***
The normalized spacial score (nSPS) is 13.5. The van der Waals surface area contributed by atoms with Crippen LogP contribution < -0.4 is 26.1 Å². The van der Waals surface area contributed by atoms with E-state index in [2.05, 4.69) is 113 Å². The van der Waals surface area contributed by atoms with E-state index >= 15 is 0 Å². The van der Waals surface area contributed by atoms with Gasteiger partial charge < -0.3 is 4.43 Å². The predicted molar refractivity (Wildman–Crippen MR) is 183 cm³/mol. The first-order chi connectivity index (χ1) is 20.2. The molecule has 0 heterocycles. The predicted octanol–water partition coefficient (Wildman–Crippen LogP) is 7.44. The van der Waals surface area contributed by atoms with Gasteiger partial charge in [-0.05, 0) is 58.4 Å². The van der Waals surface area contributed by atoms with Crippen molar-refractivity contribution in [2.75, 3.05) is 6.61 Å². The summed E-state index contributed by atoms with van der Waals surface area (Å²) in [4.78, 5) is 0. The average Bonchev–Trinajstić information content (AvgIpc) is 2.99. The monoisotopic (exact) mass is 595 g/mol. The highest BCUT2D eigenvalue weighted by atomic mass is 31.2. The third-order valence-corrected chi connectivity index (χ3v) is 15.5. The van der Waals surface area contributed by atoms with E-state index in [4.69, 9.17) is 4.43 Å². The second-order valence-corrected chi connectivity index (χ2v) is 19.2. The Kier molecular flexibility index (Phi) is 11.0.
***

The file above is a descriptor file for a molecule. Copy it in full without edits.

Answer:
The normalized spacial score (nSPS) is 13.5. The van der Waals surface area contributed by atoms with Crippen LogP contribution < -0.4 is 26.1 Å². The van der Waals surface area contributed by atoms with E-state index in [2.05, 4.69) is 113 Å². The van der Waals surface area contributed by atoms with E-state index >= 15 is 0 Å². The van der Waals surface area contributed by atoms with Gasteiger partial charge < -0.3 is 4.43 Å². The predicted molar refractivity (Wildman–Crippen MR) is 183 cm³/mol. The first-order chi connectivity index (χ1) is 20.2. The molecule has 0 heterocycles. The predicted octanol–water partition coefficient (Wildman–Crippen LogP) is 7.44. The van der Waals surface area contributed by atoms with Gasteiger partial charge in [-0.05, 0) is 58.4 Å². The van der Waals surface area contributed by atoms with Crippen molar-refractivity contribution in [2.75, 3.05) is 6.61 Å². The summed E-state index contributed by atoms with van der Waals surface area (Å²) in [4.78, 5) is 0. The average Bonchev–Trinajstić information content (AvgIpc) is 2.99. The monoisotopic (exact) mass is 595 g/mol. The highest BCUT2D eigenvalue weighted by atomic mass is 31.2. The third-order valence-corrected chi connectivity index (χ3v) is 15.5. The van der Waals surface area contributed by atoms with E-state index in [4.69, 9.17) is 4.43 Å². The second-order valence-corrected chi connectivity index (χ2v) is 19.2. The Kier molecular flexibility index (Phi) is 11.0.